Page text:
Anatomy Of A Carp Rig | Dave Levy's Pop-Down Rig

I started using this years ago on Yateley Match Lake, where I watched a feeding fish pick up a stone, swim three or four feet chewing away before it tipped back up and the stone dropped out of its mouth. Clearly what had happened was the stone had been sucked in while it fed and being so heavy, just fell to the floor of the carp’s mouth, an area called the palate, where it stayed while the fish chewed its food, filtering through the smaller particles. This really got me thinking as it’s clear that the stone isn’t edible. Now I’m guessing that the carp knew this, but being heavy it just stayed in the mouth while the lighter bits could easily be ejected.

The longer you can get a bait to stay in the fish’s mouth, especially if it moves, massively increases your chances of hooking a fish. The idea of the pop-down rig is that just like the stone, the overweighted nature of the hook bait means it drops down on to the palate of the carp, where it hopefully avoids ejection.

A real unit of a common at over 40lb taken on the pop-down rig.

The hook lays flat on the bottom with the wafter masking the AA shot.

Now being a particularly heavy bait, I like to use a blow-back rig with tubing positioned opposite the barb to help weight the point of the hook. Initially I used to prepare my hook baits with a cotton bud inside, so that I could push an SSG shot into the base of the bait, but nowadays I simply fish a high visibility bottom bait or wafter, then squeeze a BB or AAA shot on to the hair just below it. By doing so you end up with a hook bait that is much heavier in the water than a standard bait out of the bag.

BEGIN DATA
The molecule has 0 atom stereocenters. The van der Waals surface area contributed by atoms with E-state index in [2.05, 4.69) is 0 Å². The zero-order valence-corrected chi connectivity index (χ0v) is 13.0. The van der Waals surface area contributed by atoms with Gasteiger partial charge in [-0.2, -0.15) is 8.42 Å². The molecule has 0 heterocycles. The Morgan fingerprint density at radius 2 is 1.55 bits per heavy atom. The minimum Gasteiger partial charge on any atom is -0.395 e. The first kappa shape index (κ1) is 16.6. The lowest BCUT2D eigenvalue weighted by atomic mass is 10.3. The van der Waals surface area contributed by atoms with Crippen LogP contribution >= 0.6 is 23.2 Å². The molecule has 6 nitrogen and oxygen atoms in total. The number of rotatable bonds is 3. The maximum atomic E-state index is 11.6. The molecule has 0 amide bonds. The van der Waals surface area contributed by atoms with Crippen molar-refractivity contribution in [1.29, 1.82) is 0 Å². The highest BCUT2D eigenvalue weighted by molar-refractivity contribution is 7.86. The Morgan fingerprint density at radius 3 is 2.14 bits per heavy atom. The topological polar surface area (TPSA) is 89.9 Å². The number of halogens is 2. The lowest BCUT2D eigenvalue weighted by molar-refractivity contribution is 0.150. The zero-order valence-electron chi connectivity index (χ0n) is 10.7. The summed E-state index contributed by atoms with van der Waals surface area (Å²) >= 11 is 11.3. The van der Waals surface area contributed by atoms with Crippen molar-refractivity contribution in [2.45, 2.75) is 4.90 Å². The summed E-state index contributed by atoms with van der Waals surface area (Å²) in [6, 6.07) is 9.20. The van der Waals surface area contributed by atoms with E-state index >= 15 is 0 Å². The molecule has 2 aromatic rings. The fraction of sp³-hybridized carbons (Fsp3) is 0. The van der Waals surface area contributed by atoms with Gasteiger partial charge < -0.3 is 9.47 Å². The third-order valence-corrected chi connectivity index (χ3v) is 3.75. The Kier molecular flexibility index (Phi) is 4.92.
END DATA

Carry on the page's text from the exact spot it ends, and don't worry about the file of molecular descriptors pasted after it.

One additional benefit that I’ve found with the pop-down is that I generally find I get a better stamp of carp. While I can’t be sure exactly why, I like to think that the smaller fish tend to drop the hook bait where they tend to feed with less suction. In contrast, the larger fish have a much stronger sucking force, which allows them to more easily pick up the bait when they’re feeding.

Step-By-Step: Dave Levy's Pop-Down Rig

1. Cut off a 12in length of Rock Bottom coated hooklink.

2. Strip the last few inches of coating.

3. Tie a loop in the end of the uncoated braid.

4. Mount your hookbait and secure with a hairstop.

5. Position a BB or AAA shot (depending on bait size) below the hook bait.

6. Thread on a small section of silicone tubing.

7. Slide on to the shank of a size 4 APEX beaked point hook.

8. Position roughly opposite the barb.

9. Whip the hook in place with a knotless knot.

10. Add a small kicker to the hook.

11. Slide on an anti-tangle sleeve.

12. Tie a small overhand loop to finish the rig